Though necessarily general and incomplete, a reasonable first building block towards the definition of what is in the best interests of the child is the sum total of the norms in the Convention. This means, for example, that it is in the best interests of the child to: receive education (Art. 28); have family relations (Art. 8); know and be cared for by his or her parents (Art. 7); be heard in matters concerning him or her (Art. 12), and to be respected and seen as an individual person (Art. 16). In the same way, the Convention states what is not in the best interests of the child: for instance, to be exposed to any form of violence (Art. 19); to be wrongly separated from his or her parents (Art. 9); to be subjected to any traditional practices prejudicial to the child’s health (Art. 24); to perform any work that is hazardous or harmful (Art. 32), or to be otherwise exploited or abused (Arts. 33-36).
There is another important aspect of the Convention that is relevant to this discussion: the emphasis on respecting the evolving capacities of the child. For the best interests of the child to be determined, it is important that the child himself or herself be heard. With increased age and maturity, the child should be able to influence and decide more. This obvious point is often forgotten. Adults tend to discuss what is best for children without seeking their opinions or even listening to them.
Article 12 states that the child who is capable of forming an opinion on matters affecting him or her has the right to express that opinion freely and that the child’s opinion should be given due weight in accordance with his or her age and maturity.
This approach does not necessarily mean that the child can take complete responsibility for the decision. The spirit of Article 12 is rather to ensure consultation and growing participation than to relinquish all power to the child.
The Convention as a whole gives pointers as to what is good for the child. It also requires that the child be heard and that his or her opinions be taken seriously.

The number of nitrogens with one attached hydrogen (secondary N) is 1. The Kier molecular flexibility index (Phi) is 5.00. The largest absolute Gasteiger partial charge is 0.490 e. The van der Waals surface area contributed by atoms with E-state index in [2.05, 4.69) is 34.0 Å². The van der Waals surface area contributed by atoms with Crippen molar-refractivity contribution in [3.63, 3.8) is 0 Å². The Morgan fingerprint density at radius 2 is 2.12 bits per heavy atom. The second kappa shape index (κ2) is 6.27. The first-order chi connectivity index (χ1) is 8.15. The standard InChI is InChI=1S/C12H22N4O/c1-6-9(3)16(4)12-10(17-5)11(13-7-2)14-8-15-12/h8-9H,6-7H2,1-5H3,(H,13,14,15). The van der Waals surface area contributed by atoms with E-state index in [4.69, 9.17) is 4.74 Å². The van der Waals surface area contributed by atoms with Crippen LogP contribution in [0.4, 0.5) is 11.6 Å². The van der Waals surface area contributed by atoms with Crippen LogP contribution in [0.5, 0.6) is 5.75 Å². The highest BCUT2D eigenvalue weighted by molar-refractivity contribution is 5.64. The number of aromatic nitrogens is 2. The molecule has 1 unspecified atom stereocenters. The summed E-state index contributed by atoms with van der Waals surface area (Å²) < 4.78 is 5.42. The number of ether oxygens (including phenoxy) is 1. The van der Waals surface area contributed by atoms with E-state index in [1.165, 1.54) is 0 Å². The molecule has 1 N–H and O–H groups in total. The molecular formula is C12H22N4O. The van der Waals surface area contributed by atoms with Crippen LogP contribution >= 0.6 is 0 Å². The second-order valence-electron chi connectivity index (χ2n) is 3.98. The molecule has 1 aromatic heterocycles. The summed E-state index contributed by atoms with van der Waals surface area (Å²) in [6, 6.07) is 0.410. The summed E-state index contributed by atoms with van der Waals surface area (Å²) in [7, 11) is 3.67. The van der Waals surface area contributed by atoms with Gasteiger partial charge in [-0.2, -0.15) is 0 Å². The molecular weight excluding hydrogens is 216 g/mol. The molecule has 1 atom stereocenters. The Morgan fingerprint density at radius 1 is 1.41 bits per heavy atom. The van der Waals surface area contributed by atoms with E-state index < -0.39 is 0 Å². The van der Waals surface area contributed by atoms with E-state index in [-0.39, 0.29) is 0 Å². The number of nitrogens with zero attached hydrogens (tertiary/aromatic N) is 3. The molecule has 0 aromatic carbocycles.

When considering decisions that are likely to affect a child or children considerably, decision makers should always systematically attempt to assess and evaluate the consequences of the proposed action. . . . it is important that children be heard whenever possible, and that their opinions be sought before the final decision is taken.
Children are not the people of tomorrow, but are people of today. They have a right to be taken seriously, and to be treated with tenderness and respect. They should be allowed to grow into whoever they were meant to be – the unknown person inside each of them is our hope for the future.
The United States is the only country in the world (except Somalia which has no functioning government) which has not ratified the United Nations Convention on the Rights of the Child. This alone should be an enduring mark of shame for every child advocate, social worker, children’s lawyer, CASA, juvenile court judge, local/state/federal child welfare bureaucrat, the NACC, ABA Center on Children and the Law, and even your humble blogger. With the coming election and new president, regardless of party, let’s re-dedicate ourselves to passing this UNIVERSAL document dedicated to the rights of the child.